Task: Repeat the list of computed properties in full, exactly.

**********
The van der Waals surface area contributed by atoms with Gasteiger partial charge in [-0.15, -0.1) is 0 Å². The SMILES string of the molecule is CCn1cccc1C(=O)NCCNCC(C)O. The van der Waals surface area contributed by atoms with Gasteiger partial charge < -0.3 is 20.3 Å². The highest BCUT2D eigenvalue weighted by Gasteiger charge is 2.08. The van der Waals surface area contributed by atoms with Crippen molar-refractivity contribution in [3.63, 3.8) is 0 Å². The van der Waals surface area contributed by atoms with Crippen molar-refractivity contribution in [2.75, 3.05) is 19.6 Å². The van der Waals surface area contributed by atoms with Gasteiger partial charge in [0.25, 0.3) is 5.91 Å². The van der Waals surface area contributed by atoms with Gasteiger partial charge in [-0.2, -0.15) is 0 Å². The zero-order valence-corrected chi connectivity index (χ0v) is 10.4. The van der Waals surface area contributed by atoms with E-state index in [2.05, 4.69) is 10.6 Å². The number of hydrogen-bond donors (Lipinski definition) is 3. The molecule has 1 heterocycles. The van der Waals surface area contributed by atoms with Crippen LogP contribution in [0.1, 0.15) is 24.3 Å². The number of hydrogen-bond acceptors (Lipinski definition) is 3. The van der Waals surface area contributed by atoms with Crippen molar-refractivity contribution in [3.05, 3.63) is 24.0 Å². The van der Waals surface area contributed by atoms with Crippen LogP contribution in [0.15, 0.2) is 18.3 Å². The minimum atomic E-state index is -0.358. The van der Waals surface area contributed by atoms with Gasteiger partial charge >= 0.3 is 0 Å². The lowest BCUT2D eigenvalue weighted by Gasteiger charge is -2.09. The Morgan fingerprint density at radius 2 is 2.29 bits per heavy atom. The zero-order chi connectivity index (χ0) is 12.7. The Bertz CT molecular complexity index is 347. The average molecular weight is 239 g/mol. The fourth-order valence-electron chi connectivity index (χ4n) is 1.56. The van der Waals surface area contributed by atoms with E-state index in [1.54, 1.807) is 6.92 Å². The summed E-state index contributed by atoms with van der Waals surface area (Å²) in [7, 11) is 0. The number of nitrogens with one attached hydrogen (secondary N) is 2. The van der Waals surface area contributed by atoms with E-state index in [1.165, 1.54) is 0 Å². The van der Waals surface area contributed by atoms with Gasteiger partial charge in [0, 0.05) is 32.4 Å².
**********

The van der Waals surface area contributed by atoms with Gasteiger partial charge in [-0.15, -0.1) is 0 Å². The SMILES string of the molecule is CCn1cccc1C(=O)NCCNCC(C)O. The van der Waals surface area contributed by atoms with Gasteiger partial charge < -0.3 is 20.3 Å². The highest BCUT2D eigenvalue weighted by Gasteiger charge is 2.08. The van der Waals surface area contributed by atoms with Crippen molar-refractivity contribution in [3.63, 3.8) is 0 Å². The van der Waals surface area contributed by atoms with Crippen molar-refractivity contribution in [2.75, 3.05) is 19.6 Å². The van der Waals surface area contributed by atoms with Gasteiger partial charge in [0.25, 0.3) is 5.91 Å². The van der Waals surface area contributed by atoms with Gasteiger partial charge in [-0.2, -0.15) is 0 Å². The zero-order valence-corrected chi connectivity index (χ0v) is 10.4. The van der Waals surface area contributed by atoms with E-state index in [2.05, 4.69) is 10.6 Å². The number of hydrogen-bond donors (Lipinski definition) is 3. The molecule has 1 heterocycles. The van der Waals surface area contributed by atoms with Crippen LogP contribution in [0.1, 0.15) is 24.3 Å². The number of hydrogen-bond acceptors (Lipinski definition) is 3. The van der Waals surface area contributed by atoms with Crippen molar-refractivity contribution in [3.05, 3.63) is 24.0 Å². The van der Waals surface area contributed by atoms with Crippen LogP contribution in [0.15, 0.2) is 18.3 Å². The minimum atomic E-state index is -0.358. The van der Waals surface area contributed by atoms with Gasteiger partial charge >= 0.3 is 0 Å². The lowest BCUT2D eigenvalue weighted by Gasteiger charge is -2.09. The Morgan fingerprint density at radius 2 is 2.29 bits per heavy atom. The zero-order chi connectivity index (χ0) is 12.7. The Bertz CT molecular complexity index is 347. The average molecular weight is 239 g/mol. The fourth-order valence-electron chi connectivity index (χ4n) is 1.56. The van der Waals surface area contributed by atoms with E-state index in [1.54, 1.807) is 6.92 Å². The summed E-state index contributed by atoms with van der Waals surface area (Å²) in [7, 11) is 0. The number of nitrogens with one attached hydrogen (secondary N) is 2. The van der Waals surface area contributed by atoms with E-state index in [1.165, 1.54) is 0 Å². The van der Waals surface area contributed by atoms with Gasteiger partial charge in [0, 0.05) is 32.4 Å².